PART 24 - SUMMARY JUDGMENT
|Scope of this Part
|Types of proceedings in which summary judgment is available
|Grounds for summary judgment
|Timing of application and hearing
|Application notice and evidence
|Disposal of applications
24.1 This Part—
(a) sets out a procedure by which the court may decide a claim or issue without a trial;
(b) is subject to other Parts making special provision for particular types of case.
Types of proceedings in which summary judgment is available
24.2 The court may give summary judgment—
(a) against a claimant in any type of proceedings;
(b) against a defendant in any type of proceedings except proceedings for possession of residential premises against a mortgagor or tenant or contract-holder, or against a former tenant or former contract-holder holding over with protected occupancy.
24.3 The court may give summary judgment against a claimant or defendant on the whole of a claim or on an issue if—
(a) it considers that the party has no real prospect of succeeding on the claim, defence or issue; and
(b) there is no other compelling reason why the case or issue should be disposed of at a trial.
Timing of applications and hearing
24.4 (1) A claimant may not apply for summary judgment until the defendant against whom the application is made has filed an acknowledgment of service or a defence, unless—
(a) the court gives permission; or
(b) a rule or practice direction states otherwise.
(2) In civil proceedings against the Crown, as defined in rule 66.1(2), a claimant may not apply for summary judgment until after expiry of the period for filing a defence specified in rule 15.4.
(3) In a claim—
(a) for specific performance or rescission of an agreement (whether in writing or not) for the sale, purchase, exchange, mortgage or charge of any property, or for the grant or assignment of a lease or tenancy of any property, with or without an alternative claim for damages; or
(b) for the forfeiture or return of any deposit made under such an agreement,
the claimant may apply for summary judgment at any time after the claim form has been served, unless a rule or practice direction states otherwise.
(4) If a party applies for summary judgment before a defendant has filed a defence, the defendant by or against whom the application is made need not file a defence before the hearing.
(5) Where a summary judgment hearing is fixed, the respondent (or the parties where the hearing is fixed of the court’s own initiative) must be given at least 14 days’ notice of—
(a) the date fixed for the hearing; and
(b) the issues which it is proposed that the court will decide at the hearing.
(6) A rule or practice direction may provide for a different period of notice to be given.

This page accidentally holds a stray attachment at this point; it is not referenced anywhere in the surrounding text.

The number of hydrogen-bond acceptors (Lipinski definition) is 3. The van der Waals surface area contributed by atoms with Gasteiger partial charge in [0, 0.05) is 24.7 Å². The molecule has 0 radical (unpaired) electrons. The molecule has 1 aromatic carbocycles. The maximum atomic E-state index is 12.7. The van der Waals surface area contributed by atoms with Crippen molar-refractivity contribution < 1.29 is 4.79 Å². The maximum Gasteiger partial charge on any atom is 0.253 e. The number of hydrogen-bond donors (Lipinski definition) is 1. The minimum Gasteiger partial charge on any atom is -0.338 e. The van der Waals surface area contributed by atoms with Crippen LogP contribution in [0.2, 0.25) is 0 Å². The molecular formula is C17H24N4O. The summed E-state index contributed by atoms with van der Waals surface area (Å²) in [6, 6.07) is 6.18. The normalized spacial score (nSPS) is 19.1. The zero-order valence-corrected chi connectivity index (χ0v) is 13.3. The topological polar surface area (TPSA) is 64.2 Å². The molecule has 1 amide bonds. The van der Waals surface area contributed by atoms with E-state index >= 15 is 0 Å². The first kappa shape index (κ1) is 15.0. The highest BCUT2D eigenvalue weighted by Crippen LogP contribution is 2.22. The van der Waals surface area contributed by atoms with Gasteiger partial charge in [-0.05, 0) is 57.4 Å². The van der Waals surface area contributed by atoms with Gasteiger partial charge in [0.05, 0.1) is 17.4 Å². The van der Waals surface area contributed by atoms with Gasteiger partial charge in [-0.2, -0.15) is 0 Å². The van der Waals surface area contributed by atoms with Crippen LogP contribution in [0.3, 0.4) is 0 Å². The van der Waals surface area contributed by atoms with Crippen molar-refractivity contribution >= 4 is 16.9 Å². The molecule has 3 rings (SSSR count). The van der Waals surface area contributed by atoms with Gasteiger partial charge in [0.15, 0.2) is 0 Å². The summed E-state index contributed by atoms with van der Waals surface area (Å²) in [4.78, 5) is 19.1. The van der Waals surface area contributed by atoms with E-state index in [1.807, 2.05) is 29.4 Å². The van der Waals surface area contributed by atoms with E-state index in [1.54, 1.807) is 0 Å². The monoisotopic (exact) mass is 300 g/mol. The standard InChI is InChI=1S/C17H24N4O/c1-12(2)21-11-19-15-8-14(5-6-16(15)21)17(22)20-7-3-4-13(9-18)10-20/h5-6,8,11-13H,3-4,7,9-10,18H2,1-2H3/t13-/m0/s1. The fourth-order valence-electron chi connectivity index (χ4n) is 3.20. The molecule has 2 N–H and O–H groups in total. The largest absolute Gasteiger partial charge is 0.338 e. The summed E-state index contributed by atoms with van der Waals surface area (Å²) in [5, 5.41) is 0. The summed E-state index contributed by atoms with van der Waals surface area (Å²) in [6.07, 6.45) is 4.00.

Application notice and evidence
24.5 (1) The application notice must—
(a) state that the application is for summary judgment;
(b) identify concisely any point of law or document relied upon;
(c) set out or attach any written evidence on which the applicant relies;
(d) state that the applicant believes the respondent has no real prospect of succeeding on the claim, defence or issue to be determined;
(e) state that the applicant knows of no reason why the disposal of the claim, defence or issue should await trial; and
(f) draw the respondent’s attention to their right to rely on evidence opposing the application.
(2) In claims falling within rule 24.4(3), the application notice must also have attached to it the text of the order sought by the claimant and must be served on the respondent not less than 4 days before the hearing of the application.
(3) If a party wishes to rely on written evidence at the hearing, other than in a claim under rule 24.4(3), they must file and serve copies of such evidence on every other party at least—
(a) 7 days before the hearing in the case of a respondent’s evidence, or evidence of any party where the hearing is fixed by the court of its own initiative;
(b) 3 days before the hearing in the case of an applicant’s evidence in reply, or reply evidence of any party where the hearing is fixed by the court of its own initiative.
(4) This rule does not require written evidence—
(a)t o be filed if it has already been filed; or
(b) to be served on a party on whom it has already been served.
Disposal of applications
24.6 When the court determines a summary judgment application it may—
(a) give directions as to the filing and service of a defence;
(b) give further directions about the management of the case;
(c) make its order subject to conditions in accordance with rule 3.1(3).